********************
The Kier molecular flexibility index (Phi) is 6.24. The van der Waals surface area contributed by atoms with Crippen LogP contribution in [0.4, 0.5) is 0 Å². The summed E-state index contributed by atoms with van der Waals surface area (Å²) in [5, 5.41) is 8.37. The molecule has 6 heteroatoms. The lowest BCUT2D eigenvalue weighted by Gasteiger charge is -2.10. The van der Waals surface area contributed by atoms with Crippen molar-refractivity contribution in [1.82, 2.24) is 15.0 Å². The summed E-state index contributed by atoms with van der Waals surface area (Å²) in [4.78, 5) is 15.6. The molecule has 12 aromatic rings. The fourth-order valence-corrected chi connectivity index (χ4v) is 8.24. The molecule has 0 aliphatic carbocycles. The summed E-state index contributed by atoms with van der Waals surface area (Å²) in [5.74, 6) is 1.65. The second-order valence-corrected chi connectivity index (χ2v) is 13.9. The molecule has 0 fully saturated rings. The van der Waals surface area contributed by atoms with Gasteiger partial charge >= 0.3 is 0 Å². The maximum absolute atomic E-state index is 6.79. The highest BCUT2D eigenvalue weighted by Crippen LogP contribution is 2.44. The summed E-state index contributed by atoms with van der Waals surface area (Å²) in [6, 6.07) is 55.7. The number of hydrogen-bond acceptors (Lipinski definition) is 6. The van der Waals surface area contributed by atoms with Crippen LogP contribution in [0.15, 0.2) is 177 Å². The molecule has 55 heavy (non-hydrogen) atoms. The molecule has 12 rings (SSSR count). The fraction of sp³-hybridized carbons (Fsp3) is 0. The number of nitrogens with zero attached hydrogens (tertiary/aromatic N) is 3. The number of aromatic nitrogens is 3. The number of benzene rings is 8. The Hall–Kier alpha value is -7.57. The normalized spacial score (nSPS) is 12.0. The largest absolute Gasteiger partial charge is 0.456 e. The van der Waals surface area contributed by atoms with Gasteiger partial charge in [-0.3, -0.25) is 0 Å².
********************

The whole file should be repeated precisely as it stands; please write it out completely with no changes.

The Kier molecular flexibility index (Phi) is 6.24. The van der Waals surface area contributed by atoms with Crippen LogP contribution in [0.4, 0.5) is 0 Å². The summed E-state index contributed by atoms with van der Waals surface area (Å²) in [5, 5.41) is 8.37. The molecule has 6 heteroatoms. The lowest BCUT2D eigenvalue weighted by Gasteiger charge is -2.10. The van der Waals surface area contributed by atoms with Crippen molar-refractivity contribution in [1.82, 2.24) is 15.0 Å². The summed E-state index contributed by atoms with van der Waals surface area (Å²) in [4.78, 5) is 15.6. The molecule has 12 aromatic rings. The fourth-order valence-corrected chi connectivity index (χ4v) is 8.24. The molecule has 0 aliphatic carbocycles. The summed E-state index contributed by atoms with van der Waals surface area (Å²) in [5.74, 6) is 1.65. The second-order valence-corrected chi connectivity index (χ2v) is 13.9. The molecule has 0 fully saturated rings. The van der Waals surface area contributed by atoms with Gasteiger partial charge >= 0.3 is 0 Å². The maximum absolute atomic E-state index is 6.79. The highest BCUT2D eigenvalue weighted by Crippen LogP contribution is 2.44. The summed E-state index contributed by atoms with van der Waals surface area (Å²) in [6, 6.07) is 55.7. The number of hydrogen-bond acceptors (Lipinski definition) is 6. The van der Waals surface area contributed by atoms with Crippen LogP contribution in [0.15, 0.2) is 177 Å². The molecule has 55 heavy (non-hydrogen) atoms. The molecule has 12 rings (SSSR count). The fraction of sp³-hybridized carbons (Fsp3) is 0. The number of nitrogens with zero attached hydrogens (tertiary/aromatic N) is 3. The number of aromatic nitrogens is 3. The number of benzene rings is 8. The Hall–Kier alpha value is -7.57. The normalized spacial score (nSPS) is 12.0. The largest absolute Gasteiger partial charge is 0.456 e. The van der Waals surface area contributed by atoms with Gasteiger partial charge in [-0.3, -0.25) is 0 Å².